In contrast, Larry David offers, in his public persona, a human being – a monstrously flawed one – but if you prick him, he will bleed. He’ll bleed venom, but he’ll bleed.

Jerry Seinfeld offers…a hologram. There’s a suit up there, it’s moving around, but are we getting a multi-dimensional human being, or Jerry Seinfeld, “trick or treating”, dressed as Jerry Seinfeld?

Jerry mentions three children, but not their names, or individualized genders or personalities. He alludes to a wife, but his jokes project a universal “generic wife”, not the specific woman he married.

The result is a feeling of coldness. “Packaged Jerry”, revealing a fraction of who he actually is.

Jerry re-hydrates.

But not in his act.

And now,

Earl’s Standard Disclaimer:

An artist should be judged by their own intentions, not by what I’d like their intentions to be.

Jerry Seinfeld presents himself in the way he chooses to present himself, as is extremely skilled at doing so.

But, for me, the only feeling he elicited was the feeling that I would benefit greatly if I went back to yoga.


She's twenty-nine

She's in her prime

She's just sublime

She's my "Sunshine."

Happy birthday, Anna Benne.

You're just the best

You ace the test

I'm so impressed

And truly blessed.



Frank said...

Great review!

Zaraya said...

Dear Mr. Pomerantz; that was frank. The sort of frankness that will prevent you from working in that town again.

It was a good review.

Thank you,


Johnny Walker said...

Here's a different perspective:

I didn't see the show, but I do know that Jerry Seinfeld makes fun of the stuff that we ALL do. He's entertained by general human behaviour, including his own.

A good example of this can be found when Garry Shandling and he talk in Central Park on the Larry Sanders DVD.

Shandling tries to resume a point he was trying to make by saying, "What I'm trying to say is...", but he never finishes because Seinfeld starts cracking up. He's amused by the idea of all these phrases that people say to announce they're going to say something.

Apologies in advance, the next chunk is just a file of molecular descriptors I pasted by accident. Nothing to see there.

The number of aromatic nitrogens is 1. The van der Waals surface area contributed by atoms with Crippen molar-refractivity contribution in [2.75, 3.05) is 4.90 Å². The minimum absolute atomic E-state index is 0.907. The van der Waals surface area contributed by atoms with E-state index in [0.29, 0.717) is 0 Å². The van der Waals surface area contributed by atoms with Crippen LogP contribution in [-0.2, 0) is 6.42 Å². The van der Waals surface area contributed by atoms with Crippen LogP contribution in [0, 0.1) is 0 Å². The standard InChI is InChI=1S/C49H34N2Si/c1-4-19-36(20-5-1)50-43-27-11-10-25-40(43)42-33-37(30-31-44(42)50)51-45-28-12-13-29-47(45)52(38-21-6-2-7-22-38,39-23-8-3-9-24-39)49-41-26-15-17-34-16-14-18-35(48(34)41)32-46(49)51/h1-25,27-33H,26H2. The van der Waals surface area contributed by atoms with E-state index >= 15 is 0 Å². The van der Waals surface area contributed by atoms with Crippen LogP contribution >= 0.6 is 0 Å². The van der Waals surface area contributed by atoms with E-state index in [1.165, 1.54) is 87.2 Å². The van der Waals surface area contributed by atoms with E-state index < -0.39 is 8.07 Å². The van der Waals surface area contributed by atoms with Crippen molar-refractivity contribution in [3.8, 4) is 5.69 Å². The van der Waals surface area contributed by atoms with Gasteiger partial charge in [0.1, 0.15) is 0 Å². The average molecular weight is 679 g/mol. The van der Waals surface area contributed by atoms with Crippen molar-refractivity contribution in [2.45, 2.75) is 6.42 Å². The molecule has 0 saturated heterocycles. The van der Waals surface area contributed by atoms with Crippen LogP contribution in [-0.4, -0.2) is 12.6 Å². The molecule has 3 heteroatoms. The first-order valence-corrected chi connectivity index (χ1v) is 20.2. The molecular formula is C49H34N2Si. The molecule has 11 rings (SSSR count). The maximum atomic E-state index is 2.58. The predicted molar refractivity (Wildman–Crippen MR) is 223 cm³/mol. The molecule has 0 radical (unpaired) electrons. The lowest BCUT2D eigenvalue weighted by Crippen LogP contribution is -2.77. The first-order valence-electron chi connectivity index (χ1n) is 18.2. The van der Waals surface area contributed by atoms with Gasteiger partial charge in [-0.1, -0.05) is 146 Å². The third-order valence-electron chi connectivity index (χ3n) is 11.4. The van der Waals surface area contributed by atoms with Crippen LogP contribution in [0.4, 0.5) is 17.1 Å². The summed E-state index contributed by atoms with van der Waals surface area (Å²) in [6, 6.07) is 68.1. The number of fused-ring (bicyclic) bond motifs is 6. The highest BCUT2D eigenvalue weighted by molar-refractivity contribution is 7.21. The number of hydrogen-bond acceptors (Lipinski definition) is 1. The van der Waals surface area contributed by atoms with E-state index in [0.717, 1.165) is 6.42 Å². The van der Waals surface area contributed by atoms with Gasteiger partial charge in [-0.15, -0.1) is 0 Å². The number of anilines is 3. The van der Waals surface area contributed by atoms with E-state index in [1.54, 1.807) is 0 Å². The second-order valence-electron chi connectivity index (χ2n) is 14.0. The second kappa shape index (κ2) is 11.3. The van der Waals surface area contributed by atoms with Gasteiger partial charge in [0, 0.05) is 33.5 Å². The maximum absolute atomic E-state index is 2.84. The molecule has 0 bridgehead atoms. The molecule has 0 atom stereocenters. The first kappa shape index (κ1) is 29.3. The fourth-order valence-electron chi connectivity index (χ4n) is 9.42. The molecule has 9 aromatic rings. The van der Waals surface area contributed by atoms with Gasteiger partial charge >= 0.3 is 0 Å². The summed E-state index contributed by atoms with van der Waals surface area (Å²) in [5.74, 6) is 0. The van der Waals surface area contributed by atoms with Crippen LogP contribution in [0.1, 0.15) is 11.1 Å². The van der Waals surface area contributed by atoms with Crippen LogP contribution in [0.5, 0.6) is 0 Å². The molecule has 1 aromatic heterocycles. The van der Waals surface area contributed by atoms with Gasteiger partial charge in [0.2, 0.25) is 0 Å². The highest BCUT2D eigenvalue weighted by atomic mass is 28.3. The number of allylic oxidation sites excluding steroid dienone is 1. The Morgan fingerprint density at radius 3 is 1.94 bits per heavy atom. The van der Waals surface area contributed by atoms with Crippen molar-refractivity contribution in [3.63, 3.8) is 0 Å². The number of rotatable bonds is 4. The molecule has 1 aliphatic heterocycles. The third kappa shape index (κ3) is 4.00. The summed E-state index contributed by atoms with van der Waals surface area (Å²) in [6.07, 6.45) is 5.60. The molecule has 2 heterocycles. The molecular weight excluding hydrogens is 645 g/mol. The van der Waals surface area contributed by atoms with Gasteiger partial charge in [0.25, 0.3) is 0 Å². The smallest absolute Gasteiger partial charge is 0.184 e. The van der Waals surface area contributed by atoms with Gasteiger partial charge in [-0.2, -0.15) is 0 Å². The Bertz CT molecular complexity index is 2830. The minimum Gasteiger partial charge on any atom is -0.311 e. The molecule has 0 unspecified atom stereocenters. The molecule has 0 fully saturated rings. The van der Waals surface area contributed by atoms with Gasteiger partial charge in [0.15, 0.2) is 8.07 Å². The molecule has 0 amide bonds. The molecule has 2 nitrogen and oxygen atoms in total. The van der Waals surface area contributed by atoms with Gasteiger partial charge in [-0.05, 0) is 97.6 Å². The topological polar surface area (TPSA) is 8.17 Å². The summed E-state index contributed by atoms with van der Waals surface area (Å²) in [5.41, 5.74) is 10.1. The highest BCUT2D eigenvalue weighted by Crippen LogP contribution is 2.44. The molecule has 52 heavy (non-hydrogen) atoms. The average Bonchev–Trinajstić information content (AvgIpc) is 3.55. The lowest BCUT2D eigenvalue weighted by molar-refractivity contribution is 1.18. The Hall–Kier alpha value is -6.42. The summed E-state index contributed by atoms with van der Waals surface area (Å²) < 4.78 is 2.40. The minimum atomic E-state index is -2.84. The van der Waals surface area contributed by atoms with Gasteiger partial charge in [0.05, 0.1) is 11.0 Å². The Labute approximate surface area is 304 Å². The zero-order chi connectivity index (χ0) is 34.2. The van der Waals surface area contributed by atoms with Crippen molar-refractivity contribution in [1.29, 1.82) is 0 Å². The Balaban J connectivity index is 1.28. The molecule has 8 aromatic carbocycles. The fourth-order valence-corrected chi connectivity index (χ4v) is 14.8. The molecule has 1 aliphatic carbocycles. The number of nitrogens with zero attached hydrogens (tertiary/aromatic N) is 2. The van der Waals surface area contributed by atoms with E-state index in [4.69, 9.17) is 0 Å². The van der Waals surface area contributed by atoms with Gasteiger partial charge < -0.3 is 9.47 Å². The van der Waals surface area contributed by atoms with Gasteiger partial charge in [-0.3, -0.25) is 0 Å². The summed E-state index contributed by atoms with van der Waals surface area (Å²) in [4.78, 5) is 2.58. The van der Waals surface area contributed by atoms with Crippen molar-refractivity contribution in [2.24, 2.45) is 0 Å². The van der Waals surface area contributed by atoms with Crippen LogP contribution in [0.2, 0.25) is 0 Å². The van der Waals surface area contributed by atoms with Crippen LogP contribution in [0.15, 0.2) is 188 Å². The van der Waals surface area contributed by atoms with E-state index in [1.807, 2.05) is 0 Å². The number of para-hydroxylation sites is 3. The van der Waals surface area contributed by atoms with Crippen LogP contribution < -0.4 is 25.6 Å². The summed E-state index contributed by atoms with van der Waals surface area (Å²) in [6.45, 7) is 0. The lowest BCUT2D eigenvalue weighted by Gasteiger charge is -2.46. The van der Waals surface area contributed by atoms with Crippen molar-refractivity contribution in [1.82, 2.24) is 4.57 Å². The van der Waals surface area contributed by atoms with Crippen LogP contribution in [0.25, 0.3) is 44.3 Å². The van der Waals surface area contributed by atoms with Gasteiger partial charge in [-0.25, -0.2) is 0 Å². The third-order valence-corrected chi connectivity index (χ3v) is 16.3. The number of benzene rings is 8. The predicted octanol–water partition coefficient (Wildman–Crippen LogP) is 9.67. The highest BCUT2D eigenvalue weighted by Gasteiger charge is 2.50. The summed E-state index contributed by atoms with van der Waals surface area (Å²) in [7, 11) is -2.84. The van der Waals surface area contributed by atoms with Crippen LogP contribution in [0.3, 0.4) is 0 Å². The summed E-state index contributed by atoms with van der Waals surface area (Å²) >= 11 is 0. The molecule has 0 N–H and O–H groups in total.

"Why not just say it?", he reasons.

The two of them then just riff on similar phrases, "No, but seriously...", "The thing is...", etc, etc.

Making fun of the things we all do.

Secondly, I know that Seinfeld doesn't make things up for his routines. He genuinely isn't the comedian who starts a joke, "So I was driving to my mother-in-law's two weeks ago..." when in reality his mother-in-law is dead. He sees no reason to make things up, everything he says is real.

With these two things in mind, you might come to the conclusion that his comedy is actually very honest. That the Seinfeld on stage is pretty much the Seinfeld who comes off stage (minus the joke-blowing).

Just another point-of-view ;)

Johnny Walker said...

BTW: I'm not a huge Seinfeld fan or anything. I've just listened to a few interviews with him and paid attention. He seems like a pretty genuine guy, and I have no difficulty believing that his new material might be a little stale, or a little too "safe".

Raj said...

Jerry has always been doing that. He makes a lot of fun of people who exercise (Mandelbaum! Mandelbaum) but obviously he must be doing regular workouts to keep in shape.

He comes across as a very private person and one effect of that might be that he keeps his personal and professional lives separate.